Amazon probed for potential conflict over $10B Pentagon con…


As companies vie for a lucrative multibillion-dollar defense contact from the Pentagon, the Defense Department has begun to investigate whether one contender – Amazon – has a conflict of interest in the process.

Amazon Web Services (AWS) re-hired a former employee who left the company briefly to work at the Department of Defense, where he reportedly worked for the military’s cloud division and on the contract in question, as first reported by The Washington Post.

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A potential competitor for the bid, Oracle, has filed a lawsuit claiming the Pentagon needs to look into the role of the employee and whether the process is unfairly biased toward Amazon.

While an official for the department previously said the employee’s work on the project did not impact the integrity of the procurement, the filing also noted that the agency is considering whether there is a conflict of interest now that AWS has submitted a bid for the contract.

A spokesperson for the Pentagon said that the employee in question recused himself from work related to the JEDI contract during his time there and complied with all necessary laws and regulations.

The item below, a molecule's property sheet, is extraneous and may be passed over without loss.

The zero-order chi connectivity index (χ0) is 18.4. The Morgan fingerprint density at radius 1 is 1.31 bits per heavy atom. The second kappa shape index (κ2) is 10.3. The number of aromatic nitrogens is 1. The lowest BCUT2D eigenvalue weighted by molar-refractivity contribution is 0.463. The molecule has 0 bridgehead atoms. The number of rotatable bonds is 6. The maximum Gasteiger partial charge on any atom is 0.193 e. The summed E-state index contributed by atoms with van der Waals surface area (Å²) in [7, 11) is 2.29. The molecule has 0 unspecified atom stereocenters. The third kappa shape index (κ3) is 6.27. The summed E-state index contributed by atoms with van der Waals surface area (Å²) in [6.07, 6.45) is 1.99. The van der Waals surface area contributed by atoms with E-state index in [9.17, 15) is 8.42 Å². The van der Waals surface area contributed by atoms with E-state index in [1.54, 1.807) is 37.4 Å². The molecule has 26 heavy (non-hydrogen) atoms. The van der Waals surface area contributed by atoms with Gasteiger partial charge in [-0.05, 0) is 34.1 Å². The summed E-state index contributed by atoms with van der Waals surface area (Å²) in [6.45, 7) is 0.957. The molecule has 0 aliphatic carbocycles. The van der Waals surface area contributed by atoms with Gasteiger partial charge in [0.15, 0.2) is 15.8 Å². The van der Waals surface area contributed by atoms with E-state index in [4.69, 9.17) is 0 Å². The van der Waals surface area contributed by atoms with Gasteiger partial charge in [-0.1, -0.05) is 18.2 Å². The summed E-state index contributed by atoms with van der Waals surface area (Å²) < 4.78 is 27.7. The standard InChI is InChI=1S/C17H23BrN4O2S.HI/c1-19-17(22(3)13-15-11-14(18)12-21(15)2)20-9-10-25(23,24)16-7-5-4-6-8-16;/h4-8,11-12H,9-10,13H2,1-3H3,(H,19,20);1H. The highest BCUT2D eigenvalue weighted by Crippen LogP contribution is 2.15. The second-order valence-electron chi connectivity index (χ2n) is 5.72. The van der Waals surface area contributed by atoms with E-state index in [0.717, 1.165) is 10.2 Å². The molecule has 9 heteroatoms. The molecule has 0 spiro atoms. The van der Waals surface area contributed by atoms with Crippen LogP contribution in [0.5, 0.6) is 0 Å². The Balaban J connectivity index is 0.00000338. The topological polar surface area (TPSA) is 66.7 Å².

Amazon did not return FOX Business’ requests for comment.

Multiple companies have spoken out against the government’s decision to award the lucrative deal to a single company.

The Defense Department’s pending cloud storage contract, known as Joint Enterprise Defense Infrastructure (JEDI), could span a decade and will likely be its largest yet – valued around $10 billion. The department issued draft requests for proposals to host sensitive and classified information and is expected to announce a single winner later this year.

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Amazon, Oracle, IBM and Microsoft are believed to be the top contenders – but the single-source clause sparked concerns among rivals that Amazon was likely to be the winner, due to its other standing cloud deals – including a $600 million cloud contract with the CIA.

Last year, search giant Google pulled its bid for the JEDI contract, amid concerns the job does not align with the company’s artificial intelligence principles. Google has dealt with employee protests and concerns over producing technology for the U.S. military.

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